This might make some of you wonder how us humans fit into biodiversity. Well, as Tim's example portrays, studies show that greener urban spaces (that intrinsically lead to higher biodiversity in many places) are actually good for us. It's a popular point currently being made by both nature and health lovers, and suggests that biodiversity may actually help us live longer. Associate Professor Sarah Bekessy of RMIT pushed this idea strongly, stating that greener cities can result in reduced stress, improved cognitive development in children, reduced mental fatigue and reduced crime - to name but a few of the many benefits. 

She believes that we need to 'start thinking differently about nature', as biodiversity is continuously seen as a problem by many city planners and urban developers. But if it brings so many health benefits, why should it be? As a teacher of sustainability and urban planning, Sarah knows that green spaces and biodiversity are 'not just about nature' - they're about people too. Considering we have falcons living side by side with office workers, it is hard to disagree.

Cover photo from Wikimedia Commons, taken by Cooka.

Rachel Fetherston

Rachel Fetherston is an Arts and Science graduate who is passionate about communicating the importance of the natural world through literature. She recently completed her Honours year in Literary Studies, involving research into environmental philosophy and the significance of the non-human-other. She is the Arts and Philosophy Editor for Wild Melbourne.

Find her on Twitter at @RJFether.

Antechinus: Boom and Bust... Mammalian Style

If you’ve ever ventured out to rural areas, seen a small critter scurry across the veranda or through some bushes, and thought ‘Was that a mouse?’ - think again, because it may not have been!


Meet the Antechinus, also known as the Marsupial Mouse. Charismatic and energetic, Antechinuses are found throughout our countryside’s undergrowth and are one of our most underappreciated marsupials. At the root of this is the fact that the Antechinus is too often mistaken for the common mouse. In reality, however, the Antechinus has much more to offer…

The Brown Antechinus ( Antechinus stuartii  ). Image: Ian McCann / Museum Victoria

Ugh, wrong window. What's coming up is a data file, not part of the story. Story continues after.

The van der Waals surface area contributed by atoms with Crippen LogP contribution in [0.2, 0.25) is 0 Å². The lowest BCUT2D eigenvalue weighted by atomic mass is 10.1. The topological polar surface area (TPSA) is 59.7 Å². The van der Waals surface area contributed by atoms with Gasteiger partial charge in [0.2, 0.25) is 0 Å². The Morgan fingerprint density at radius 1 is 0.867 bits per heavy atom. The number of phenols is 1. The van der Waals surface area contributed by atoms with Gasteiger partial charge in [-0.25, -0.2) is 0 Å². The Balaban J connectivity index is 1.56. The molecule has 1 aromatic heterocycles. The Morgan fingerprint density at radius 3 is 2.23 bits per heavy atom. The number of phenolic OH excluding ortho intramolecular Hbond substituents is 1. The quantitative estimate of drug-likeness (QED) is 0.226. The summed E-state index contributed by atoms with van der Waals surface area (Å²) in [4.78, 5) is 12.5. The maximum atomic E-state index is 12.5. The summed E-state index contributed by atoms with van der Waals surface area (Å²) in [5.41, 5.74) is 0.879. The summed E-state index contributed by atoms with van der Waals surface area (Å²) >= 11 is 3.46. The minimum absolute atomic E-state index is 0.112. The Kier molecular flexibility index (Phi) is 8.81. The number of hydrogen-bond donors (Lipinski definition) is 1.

The Brown Antechinus (Antechinus stuartii ). Image: Ian McCann / Museum Victoria

Like their bigger, more ferocious Dasyurid cousins (such as Quolls and Tasmanian Devils), Antechinuses are carnivorous. They tend to feast on as many insects and bugs as is possible in their short life span, which is generally only a year or two depending on their gender.


It is this short life span that makes the Antechinus such a special creature. Being semelparous (only breeding once in their lifespan), these small marsupials live life at a hundred miles an hour. The males live for around a year, dying off in August after a mating season of approximately one month. This is what is so extraordinary about this creature:  the sheer stress of mating causes their immune system to shut down about two weeks after the breeding season. The result is that every male in the population dies off at the same time - a trait far more common in insects than vertebrates.

Agile Antechinus ( Antechinus agilis  ) and young. Image: Bruce Cowell (

Agile Antechinus (Antechinus agilis ) and young. Image: Bruce Cowell (

It is this very boom and bust nature of their life cycle that makes the Antechinus one of the most unique mammals on the planet. Of the six Antechinus species, the most commonly found are the Agile and the Dusky Antechinus, simply because they are so inquisitive. It’s not uncommon for one to be found scurrying around a kitchen looking for treats! So next time you see a creature scurry off into the bushes, don’t assume it’s a mouse. Rather, spare a thought for one of our state’s most curious and fascinating small mammals.